A response to Rafizi Ramli – Aerie Rahman

JULY 22 – In an article dated July 22, Rafizi Ramli admirably tried to defend the forced implementation of  TITAS in private tertiary institutions. His primary argument is that TITAS being made compulsory is a vehicle that is able to promote greater understanding among the various cultures in Malaysia.

Rafizi dissected the content of TITAS and concluded that the implementation would be of benefit to all. I would like to commend Rafizi’s direct clarification on this matter. Unlike Khairy Jamaluddin who only tweeted on this issue, Rafizi recognises the importance of discourse that is not confined to mere sound bytes and ipse dixit assertions.

I agree with Rafizi that if there is an issue with the syllabus, we should amend it to make TITAS palatable to all cultures. This is a practical point and not a principle concession. If Islamisation is the problem like what Dr Lim Teck Ghee is worried about, then the syllabus should be revamped to ensure that Islamisation doesn’t happen.

However, my concern with Rafizi’s article is twofold. Rafizi did not address the negative consequences of compulsion. Rafizi also failed to answer the point of practicality; does TITAS have any utility to students, who need to accumulate essential skills to secure a job upon graduation.

The preliminary point that I would make about TITAS is that it is merely a cosmetic solution. We must firstly look at the structural problems that Malaysia has on ethnic relations.

Affirmative action policies still endure despite being imposed since the 1970s. Racial inequality in terms of wealth is still pervasive. Vernacular schools – a bastion of segregation – are alive and well.

The civil service is bloated with one ethnic group. Deserving secondary students are unscrupulously denied places in local universities by virtue of their ethnicity.

Against this backdrop, the implementation of TITAS is a mockery of all the ethnic problems that Malaysia is facing. Instead of trying to have a discourse on the problems that we have, we shove down people’s throats the need to hug each other, while knives are still sticking at our backs. Real understanding only comes in trying to solve structural issues.

Rafizi’s argument on the need for greater intercultural understanding is made in good faith. But as the timeless saying goes, the road to hell is paved with good intentions. We must not only look at the end, but also the means to that end. In this case the means – being compulsion – is an undesirable one.

It is unfortunate that Rafizi did not address the issue of compulsion. Rafizi’s logic is that if we make a course mandatory, students will automatically internalise the content and understanding would be fostered.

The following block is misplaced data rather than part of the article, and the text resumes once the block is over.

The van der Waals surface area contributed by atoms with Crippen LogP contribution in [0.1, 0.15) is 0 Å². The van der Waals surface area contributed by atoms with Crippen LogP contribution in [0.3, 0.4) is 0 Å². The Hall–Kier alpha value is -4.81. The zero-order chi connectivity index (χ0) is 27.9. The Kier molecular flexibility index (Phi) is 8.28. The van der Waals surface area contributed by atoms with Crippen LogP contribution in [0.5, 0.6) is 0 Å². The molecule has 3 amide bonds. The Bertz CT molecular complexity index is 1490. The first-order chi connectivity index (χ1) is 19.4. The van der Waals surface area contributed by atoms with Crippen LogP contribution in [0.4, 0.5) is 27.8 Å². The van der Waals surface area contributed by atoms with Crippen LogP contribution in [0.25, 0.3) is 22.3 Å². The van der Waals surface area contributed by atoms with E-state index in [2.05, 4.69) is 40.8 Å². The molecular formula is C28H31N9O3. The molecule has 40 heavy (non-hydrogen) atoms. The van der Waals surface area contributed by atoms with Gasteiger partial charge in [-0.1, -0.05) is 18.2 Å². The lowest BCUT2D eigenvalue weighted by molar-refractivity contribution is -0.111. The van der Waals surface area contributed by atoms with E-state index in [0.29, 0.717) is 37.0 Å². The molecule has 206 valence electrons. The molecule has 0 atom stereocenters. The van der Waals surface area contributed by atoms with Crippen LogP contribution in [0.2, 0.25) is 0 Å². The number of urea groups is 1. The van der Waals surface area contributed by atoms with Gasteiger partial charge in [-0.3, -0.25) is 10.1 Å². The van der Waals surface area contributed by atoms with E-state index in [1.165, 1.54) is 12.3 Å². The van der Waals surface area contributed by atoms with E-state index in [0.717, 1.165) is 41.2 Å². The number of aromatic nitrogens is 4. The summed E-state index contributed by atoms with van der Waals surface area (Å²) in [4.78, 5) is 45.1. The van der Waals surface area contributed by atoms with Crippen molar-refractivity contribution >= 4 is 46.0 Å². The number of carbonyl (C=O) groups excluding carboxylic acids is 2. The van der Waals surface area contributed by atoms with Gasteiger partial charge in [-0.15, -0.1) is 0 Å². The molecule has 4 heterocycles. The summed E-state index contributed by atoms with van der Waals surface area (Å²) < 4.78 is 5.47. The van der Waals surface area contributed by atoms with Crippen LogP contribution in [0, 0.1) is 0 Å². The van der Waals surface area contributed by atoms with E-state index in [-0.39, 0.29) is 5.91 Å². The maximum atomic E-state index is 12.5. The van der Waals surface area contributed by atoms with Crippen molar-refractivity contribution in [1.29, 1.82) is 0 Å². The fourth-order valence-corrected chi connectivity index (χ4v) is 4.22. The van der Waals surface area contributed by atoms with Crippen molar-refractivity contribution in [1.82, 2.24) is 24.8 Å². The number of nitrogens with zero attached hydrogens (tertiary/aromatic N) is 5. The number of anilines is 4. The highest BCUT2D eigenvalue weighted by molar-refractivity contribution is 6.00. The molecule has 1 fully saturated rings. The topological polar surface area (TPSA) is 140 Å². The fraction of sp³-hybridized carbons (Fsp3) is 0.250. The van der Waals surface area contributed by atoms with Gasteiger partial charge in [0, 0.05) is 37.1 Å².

In form, yes, the government would be able to record that 100% of students are learning TITAS.

But in substance, the amount of people internalising what they learn is minimal. Even if they do

internalise it, they’re just doing it to pass the exam and when that’s over, forget about it. There’s no incentive to follow up on what you learn. Thus, what you learn is eroded by time.

Inversely, I would argue that by making a subject compulsory, students would trivialise the subject and reject it. They’ll drag their feet to classes and make a mockery out of the subject.

Is it justified to treat university students as if they are still children? Aren’t they supposed to be adults who are rational enough to decide for themselves?

The philosophy of compulsion stems from the belief that we are superior to another and hence are justified in forcing the other. This might be true in lower education. Children are in their formative years and hence would better appreciate the content of cross cultural understanding. Heck, most remain blissfully unaware of the structural problems that I have mentioned.

I firmly believe that the state should only play a supervisory role and not an authoritarian role in society. Sincere understanding happens from bottom-up and not top-down. Rafizi’s case of working in an accountancy firm is an example of bottom-up approaches. Campaigns, optional courses and inter faith dialogues are catalysts to greater understanding. Not compulsion.

Of course cultural integration is needed when we start working (probably not in the civil service). It is important that we prevent and are competent to diffuse interracial tensions while at work. However, university students are anxious about maximising their academic capabilities. Companies do not complain that there is a lack of intercultural understanding at work. They complain that graduates do not have the necessary skills to do the task at hand.

I apologise if I am unable critique the TITAS syllabus. I’ve exhausted my search and am unable to find any of the TITAS content here in the internet or here in London (a blessing?).

Nevertheless, I do recall that during my time as a UiTM student, I was forced to learn the Islamic Hadhari values, since Pak Lah was in power. Naturally, I heard that the syllabus was modified when Pak Lah was replaced.

My concern is not about politics. It’s about fighting for local university students to be given autonomy. This is because a corollary of autonomy is dignity. The “we know better than students” is an arrogant worldview that was also used to justify AUKU sometime back.

University is the best time of any individual’s life. Don’t mar that by disrespecting the choices tha we want to make.

* This is the personal opinion of the writer or publication and does not necessarily represent the views of The Malay Mail Online.